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- Briefly beat the batter to be sure the color is evenly distributed.  You can add more color if you want a deeper shade of pink. (Purely a coincidence that my nails match the cookies.)
- Add flour mixture about 1/2 cup at a time, not all at once.

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- Drop the batter by teaspoonfuls onto greased or parchment lined baking sheets.

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-Bake at 350 degrees for 10-12 minutes, till the cookies are just lightly brown around the edges.
- Let cookies cool on the baking sheets for about two minutes, then remove to a wire rack.

While the cookies are cooling, it’s time to make the frosting!

Frosting:
2 Tablespoons butter, softened
1+1/2 – 2 cups confectioners sugar
4 Tablespoons pink lemonade (to start)
pink food color

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The funny thing about frosting, for me anyway, is that I generally start off using the recipe and then have to keep adding and playing around along the way, to get the right consistency.  This goes for any frosting I make – I rarely just get by with the actual recipe.  That being said, start off with the 1+1/2 cups of sugar, you can always add more if you prefer.  Also, in Ms. Fluke’s book, she mentions adding milk to the recipe if more liquid is needed.  When I read that, I could only think that milk and lemonade may not be the best combination so I opted for just adding more lemonade, and it hasn’t failed me yet.  It gives the cookie that little extra punch.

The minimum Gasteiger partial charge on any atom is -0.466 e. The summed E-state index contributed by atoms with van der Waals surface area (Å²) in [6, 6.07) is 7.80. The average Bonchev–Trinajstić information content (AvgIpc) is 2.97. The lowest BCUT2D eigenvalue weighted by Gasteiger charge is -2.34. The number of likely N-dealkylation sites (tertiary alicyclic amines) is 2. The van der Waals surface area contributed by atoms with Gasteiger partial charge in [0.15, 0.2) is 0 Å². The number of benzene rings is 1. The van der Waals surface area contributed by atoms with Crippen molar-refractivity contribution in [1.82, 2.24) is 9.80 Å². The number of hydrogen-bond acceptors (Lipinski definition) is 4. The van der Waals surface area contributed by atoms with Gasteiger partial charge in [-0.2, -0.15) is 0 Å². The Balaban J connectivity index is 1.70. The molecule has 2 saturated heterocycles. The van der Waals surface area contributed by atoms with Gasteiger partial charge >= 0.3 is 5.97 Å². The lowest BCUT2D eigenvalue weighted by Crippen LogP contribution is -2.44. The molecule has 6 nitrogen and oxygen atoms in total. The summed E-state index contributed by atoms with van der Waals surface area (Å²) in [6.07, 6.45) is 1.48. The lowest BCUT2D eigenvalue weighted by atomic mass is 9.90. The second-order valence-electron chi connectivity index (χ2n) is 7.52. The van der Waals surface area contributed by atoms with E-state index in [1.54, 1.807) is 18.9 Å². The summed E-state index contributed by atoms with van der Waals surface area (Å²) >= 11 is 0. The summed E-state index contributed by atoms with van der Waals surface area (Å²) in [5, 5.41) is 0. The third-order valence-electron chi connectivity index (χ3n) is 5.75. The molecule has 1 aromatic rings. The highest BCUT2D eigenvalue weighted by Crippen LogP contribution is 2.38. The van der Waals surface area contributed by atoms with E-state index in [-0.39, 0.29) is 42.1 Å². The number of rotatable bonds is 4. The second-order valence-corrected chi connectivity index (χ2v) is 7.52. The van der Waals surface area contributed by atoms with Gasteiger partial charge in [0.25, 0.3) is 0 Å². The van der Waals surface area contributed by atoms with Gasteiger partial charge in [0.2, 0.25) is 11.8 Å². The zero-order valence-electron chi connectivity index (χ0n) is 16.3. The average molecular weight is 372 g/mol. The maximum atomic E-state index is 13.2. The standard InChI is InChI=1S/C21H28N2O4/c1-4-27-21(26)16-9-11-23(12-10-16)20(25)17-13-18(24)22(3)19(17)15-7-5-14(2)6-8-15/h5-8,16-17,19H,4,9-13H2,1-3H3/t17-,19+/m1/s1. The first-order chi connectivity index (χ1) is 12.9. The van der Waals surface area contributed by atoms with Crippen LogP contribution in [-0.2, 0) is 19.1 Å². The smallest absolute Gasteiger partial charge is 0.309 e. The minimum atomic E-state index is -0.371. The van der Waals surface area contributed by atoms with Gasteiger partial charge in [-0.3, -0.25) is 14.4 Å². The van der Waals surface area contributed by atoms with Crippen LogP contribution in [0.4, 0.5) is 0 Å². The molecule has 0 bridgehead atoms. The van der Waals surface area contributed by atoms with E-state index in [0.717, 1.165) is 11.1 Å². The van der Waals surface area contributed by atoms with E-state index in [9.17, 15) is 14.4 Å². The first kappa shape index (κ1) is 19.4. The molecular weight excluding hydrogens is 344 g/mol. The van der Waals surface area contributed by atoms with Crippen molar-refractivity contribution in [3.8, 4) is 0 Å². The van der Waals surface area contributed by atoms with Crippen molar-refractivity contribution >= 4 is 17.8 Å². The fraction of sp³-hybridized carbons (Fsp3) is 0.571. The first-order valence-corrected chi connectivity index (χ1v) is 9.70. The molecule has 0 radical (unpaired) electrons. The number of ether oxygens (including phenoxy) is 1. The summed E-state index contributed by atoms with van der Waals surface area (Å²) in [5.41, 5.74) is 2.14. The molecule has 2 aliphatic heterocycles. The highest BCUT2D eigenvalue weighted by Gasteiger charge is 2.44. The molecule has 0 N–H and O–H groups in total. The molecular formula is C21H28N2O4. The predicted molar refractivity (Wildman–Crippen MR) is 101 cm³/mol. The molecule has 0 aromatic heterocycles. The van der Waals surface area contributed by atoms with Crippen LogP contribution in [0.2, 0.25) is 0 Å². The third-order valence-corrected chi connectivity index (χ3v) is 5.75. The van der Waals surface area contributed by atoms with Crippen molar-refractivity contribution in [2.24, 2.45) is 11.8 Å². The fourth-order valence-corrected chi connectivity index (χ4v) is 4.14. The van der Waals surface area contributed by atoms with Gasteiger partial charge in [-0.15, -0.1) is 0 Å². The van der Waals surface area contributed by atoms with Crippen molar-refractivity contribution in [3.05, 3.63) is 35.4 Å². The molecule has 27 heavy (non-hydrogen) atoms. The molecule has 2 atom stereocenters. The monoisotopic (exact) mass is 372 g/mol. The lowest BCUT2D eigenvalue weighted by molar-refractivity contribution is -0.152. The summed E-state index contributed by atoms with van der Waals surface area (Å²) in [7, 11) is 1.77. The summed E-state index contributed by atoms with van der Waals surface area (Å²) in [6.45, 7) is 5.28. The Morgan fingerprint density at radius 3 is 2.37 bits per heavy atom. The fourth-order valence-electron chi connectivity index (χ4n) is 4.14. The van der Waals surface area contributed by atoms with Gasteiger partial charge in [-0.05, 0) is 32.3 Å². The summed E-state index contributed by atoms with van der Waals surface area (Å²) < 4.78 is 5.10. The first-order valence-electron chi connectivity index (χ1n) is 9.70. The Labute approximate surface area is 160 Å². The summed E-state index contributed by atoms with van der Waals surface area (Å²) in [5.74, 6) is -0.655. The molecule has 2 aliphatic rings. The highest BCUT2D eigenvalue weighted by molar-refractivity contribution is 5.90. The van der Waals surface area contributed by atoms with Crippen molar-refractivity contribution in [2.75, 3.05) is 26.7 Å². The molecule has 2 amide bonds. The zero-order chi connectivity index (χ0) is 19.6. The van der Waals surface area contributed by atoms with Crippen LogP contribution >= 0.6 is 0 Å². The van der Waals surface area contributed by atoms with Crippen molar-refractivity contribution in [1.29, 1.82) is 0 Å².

When the cookies are cool, frost your little heart out.  When you take that first bite you’ll be transported to a refreshing summer day – okay, maybe I’m exaggerating here, but your mouth will definitely be doing its’ own little happy dance.
Wouldn’t these be fun for a baby shower or a gender reveal party? Either way, I’m so happy that I discovered Ms. Fluke’s books, and her recipes!

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Till next time, enjoy the rest of your summer, have fun, stay cool, and remember to hydrate!

Kathleen’s Kitchen is a column running on Kate-book.com once a month. It is written by the amazing Kathleen Neafsey, who loves trying new recipes. Follow her on Twitter @dbmomkat. And make sure to look out for her amazingly fun column, Fabri-Kate.

Adventures in Greening: Link Love

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By Catherine Moran

So, I’ve been a bit exhausted the past few weeks, so sleeping has taken priority over researching and writing (sorry, y’all). In lieu of a lot of reading, I’m sharing some favorite links of late. Check them out, and have a great Monday!

I’m helping to #spreadYES because I am a lover and supporter of all things Jason Mraz. Check out this awesome new track, “Back to the Earth,” in which Mraz sings about how getting back to nature helps him deal with life. You go, Jason. Keep spreading the positive, Earth-lovin’ vibes.

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Purusha People is one of my favorite shops to buy yoga clothes. Hayley uses Fair Trade organic cotton in many of her pants. The environmental practices used in producing Fair Trade cotton encourage sustainability, which is, of course, awesome. And Fair Trade is better for those who are producing the cotton, so it’s better for both people and the planet.